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In an effort to save the time wasted while switching from one task to another, many businesses batch various processes, lumping together the similar processes to do all at once. In batching customer invoices, you would process several customer invoices all at the same time. Similarly, when it comes time to pay bills, you might batch all of the invoices you received from suppliers together and pay all the invoices at once.
Several Forms of Batching
The basics of batching are the same, simply doing the same task repetitively rather than switching from one task to the next. Batching saves time, and work flows more easily, as it is a sort of assembly line process. When it comes to accounting, and batching customer invoices in particular, there are two distinct types. The first type occurs when sending invoices and the second occurs when receiving payments on an invoice you have sent.
Batching Invoices to Be Sent
Batching invoices to be sent can be as simple as creating the invoices in your software program and then clicking the "to be printed" check-box. Once you have created all of the invoices, you can print them or even email them all at once. Another form of batching allows you to create multiple invoices at the same time if it is for the same service but for multiple customers. Large companies may batch print all invoices in a separate print job that runs at night.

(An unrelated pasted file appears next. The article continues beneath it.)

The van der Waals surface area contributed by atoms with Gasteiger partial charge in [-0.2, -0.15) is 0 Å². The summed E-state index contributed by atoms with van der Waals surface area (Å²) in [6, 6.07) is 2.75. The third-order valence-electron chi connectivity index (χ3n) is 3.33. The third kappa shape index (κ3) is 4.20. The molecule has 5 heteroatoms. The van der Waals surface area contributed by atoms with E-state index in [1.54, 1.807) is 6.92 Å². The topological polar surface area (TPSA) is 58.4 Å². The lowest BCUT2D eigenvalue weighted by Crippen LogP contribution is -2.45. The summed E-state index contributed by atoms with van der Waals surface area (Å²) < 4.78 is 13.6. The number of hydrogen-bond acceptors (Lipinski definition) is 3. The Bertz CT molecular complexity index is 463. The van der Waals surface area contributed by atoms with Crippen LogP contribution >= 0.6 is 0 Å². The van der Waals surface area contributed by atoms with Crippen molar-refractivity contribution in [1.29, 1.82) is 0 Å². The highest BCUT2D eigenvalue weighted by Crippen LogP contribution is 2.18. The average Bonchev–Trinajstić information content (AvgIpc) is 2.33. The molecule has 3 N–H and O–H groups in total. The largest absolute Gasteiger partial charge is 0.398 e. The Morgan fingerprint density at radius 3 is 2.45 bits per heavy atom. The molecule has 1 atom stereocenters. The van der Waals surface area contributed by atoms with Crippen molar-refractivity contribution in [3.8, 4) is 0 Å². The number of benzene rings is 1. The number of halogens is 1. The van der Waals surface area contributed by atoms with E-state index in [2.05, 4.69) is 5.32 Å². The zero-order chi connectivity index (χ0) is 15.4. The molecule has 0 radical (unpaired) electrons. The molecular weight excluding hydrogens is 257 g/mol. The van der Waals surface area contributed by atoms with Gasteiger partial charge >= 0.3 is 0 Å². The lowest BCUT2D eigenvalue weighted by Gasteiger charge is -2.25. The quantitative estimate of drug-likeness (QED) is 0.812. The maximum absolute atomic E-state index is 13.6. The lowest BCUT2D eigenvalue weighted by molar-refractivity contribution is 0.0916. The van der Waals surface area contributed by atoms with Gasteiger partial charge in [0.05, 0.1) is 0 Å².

Batching Invoices Received
The other form of batching is handling multiple invoices that a company receives in perhaps a given day and processing them all together as one deposit transaction. Each payer is credited for his portion, but for accounting purposes, the invoices are added together, and a single accounting entry is made for the total amount, rather processing than the individual amounts.
Is Batching Invoices Preferable?
Holding customer invoices for several days until you get a big pile and then processing and sending them out all in one batch can be a mistake for a small business because it can delay your cash flow unnecessarily and put a strain on your budget. However, this isn't as much of a problem for a large company because the volume of customer invoices would be larger so the delay would be shorter.
Tim McMahon began publishing the "Moore Inflation Predictor" and "Financial Trend Forecaster" newsletter in 1995 and has published it every month since. He is also the editor of InflationData.com and the author of "Healthy Tongue Secrets," a book on dealing with problems like thrush and geographic tongue. He holds a Bachelor of Science in engineering management from Clarkson University.